1. If iterator.moveNext() returns false, exit the loop.

        2. Evaluate iterator.current and append the result to list.

    3. Else:

      1. Append value to list.
  3. The result of the literal expression is list.

Maps

A map literal of the form <K, V>{entry_1 ... entry_n} is evaluated as follows:

  1. Allocate a fresh instance map of a class that implements LinkedHashMap<K, V>.

  2. For each entry in the map literal:

    1. If entry is a spread element:

      1. Evaluate the entry's expression to a value value.

      2. If entry is null-aware and value is null, continue to the next entry in the literal.

      3. Evaluate value.entries.iterator to a value iterator.

      4. Loop:

        1. If iterator.moveNext() returns false, exit the loop.

        2. Evaluate iterator.current to a value newEntry.

        3. Call map[newEntry.key] = newEntry.value.

    2. Else, entry has form e1: e2:

      1. Evaluate e1 to a value key.

      2. Evaluate e2 to a value value.

      3. Call map[key] = value.

  3. The result of the map literal expression is map.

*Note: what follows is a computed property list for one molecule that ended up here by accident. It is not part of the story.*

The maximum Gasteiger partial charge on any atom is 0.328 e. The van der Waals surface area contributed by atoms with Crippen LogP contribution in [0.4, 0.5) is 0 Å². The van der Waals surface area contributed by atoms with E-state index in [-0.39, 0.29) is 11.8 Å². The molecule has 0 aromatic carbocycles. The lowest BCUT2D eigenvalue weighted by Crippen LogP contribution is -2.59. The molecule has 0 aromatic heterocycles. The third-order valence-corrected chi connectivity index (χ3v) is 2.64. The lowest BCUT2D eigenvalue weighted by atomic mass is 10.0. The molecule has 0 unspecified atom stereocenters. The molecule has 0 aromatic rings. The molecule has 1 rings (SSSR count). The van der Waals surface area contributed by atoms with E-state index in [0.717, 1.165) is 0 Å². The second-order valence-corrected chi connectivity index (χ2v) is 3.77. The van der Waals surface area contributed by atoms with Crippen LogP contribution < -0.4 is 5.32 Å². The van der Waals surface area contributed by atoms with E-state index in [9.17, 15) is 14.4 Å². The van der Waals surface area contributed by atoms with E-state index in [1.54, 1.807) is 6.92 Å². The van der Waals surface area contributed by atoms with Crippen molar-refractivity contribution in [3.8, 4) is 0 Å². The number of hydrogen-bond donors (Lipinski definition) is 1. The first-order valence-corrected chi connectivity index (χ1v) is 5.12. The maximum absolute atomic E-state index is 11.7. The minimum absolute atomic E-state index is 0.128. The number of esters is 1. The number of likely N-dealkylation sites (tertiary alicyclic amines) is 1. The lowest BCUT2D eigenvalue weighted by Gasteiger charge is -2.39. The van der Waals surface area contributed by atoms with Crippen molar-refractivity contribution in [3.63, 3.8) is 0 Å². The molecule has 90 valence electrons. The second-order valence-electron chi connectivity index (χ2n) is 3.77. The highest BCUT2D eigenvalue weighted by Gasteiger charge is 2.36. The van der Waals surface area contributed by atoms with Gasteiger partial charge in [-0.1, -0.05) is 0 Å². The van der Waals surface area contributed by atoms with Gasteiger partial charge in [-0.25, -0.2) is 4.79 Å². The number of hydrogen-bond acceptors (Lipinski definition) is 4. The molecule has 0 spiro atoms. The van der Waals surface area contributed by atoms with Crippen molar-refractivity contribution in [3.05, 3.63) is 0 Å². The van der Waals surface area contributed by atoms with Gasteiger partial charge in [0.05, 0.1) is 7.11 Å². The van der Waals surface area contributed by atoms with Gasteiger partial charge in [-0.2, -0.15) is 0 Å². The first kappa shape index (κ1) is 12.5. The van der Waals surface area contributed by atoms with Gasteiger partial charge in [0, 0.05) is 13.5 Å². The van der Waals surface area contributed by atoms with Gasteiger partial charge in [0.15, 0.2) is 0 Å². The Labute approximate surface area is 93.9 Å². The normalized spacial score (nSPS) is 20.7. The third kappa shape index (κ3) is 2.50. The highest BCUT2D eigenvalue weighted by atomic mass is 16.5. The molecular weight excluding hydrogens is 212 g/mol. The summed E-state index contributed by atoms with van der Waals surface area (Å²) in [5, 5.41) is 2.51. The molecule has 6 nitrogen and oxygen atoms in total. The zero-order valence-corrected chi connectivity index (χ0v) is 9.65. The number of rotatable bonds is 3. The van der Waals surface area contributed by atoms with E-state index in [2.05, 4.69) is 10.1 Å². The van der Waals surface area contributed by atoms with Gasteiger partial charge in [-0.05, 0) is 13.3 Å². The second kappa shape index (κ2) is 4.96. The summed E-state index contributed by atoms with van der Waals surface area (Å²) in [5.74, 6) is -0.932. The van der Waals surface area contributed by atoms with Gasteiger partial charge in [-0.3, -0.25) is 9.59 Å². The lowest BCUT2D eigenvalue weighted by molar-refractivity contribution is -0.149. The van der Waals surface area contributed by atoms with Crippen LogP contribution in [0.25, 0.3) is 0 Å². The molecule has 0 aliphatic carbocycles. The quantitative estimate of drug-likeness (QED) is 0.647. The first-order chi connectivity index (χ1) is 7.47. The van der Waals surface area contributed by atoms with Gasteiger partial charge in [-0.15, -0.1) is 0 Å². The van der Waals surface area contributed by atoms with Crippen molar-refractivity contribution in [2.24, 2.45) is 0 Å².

Sets

A set literal <E>{elem_1 ... elem_n} is evaluated as follows:

  1. Create a fresh instance of set of a class that implements LinkedHashSet<E>.

    An implementation is, of course, free to optimize and pre-allocate a set of the correct capacity when its size is statically known. Note that when spread arguments come into play, it's no longer always possible to statically tell the final size of the resulting flattened set.

  2. For each element in the set literal:

    1. Evaluate the element's expression to a value value.

    2. If element is a spread element:

      1. If element is null-aware and value is null, continue to the next element in the literal.

      2. Evaluate value.iterator to a value iterator.

      3. Loop: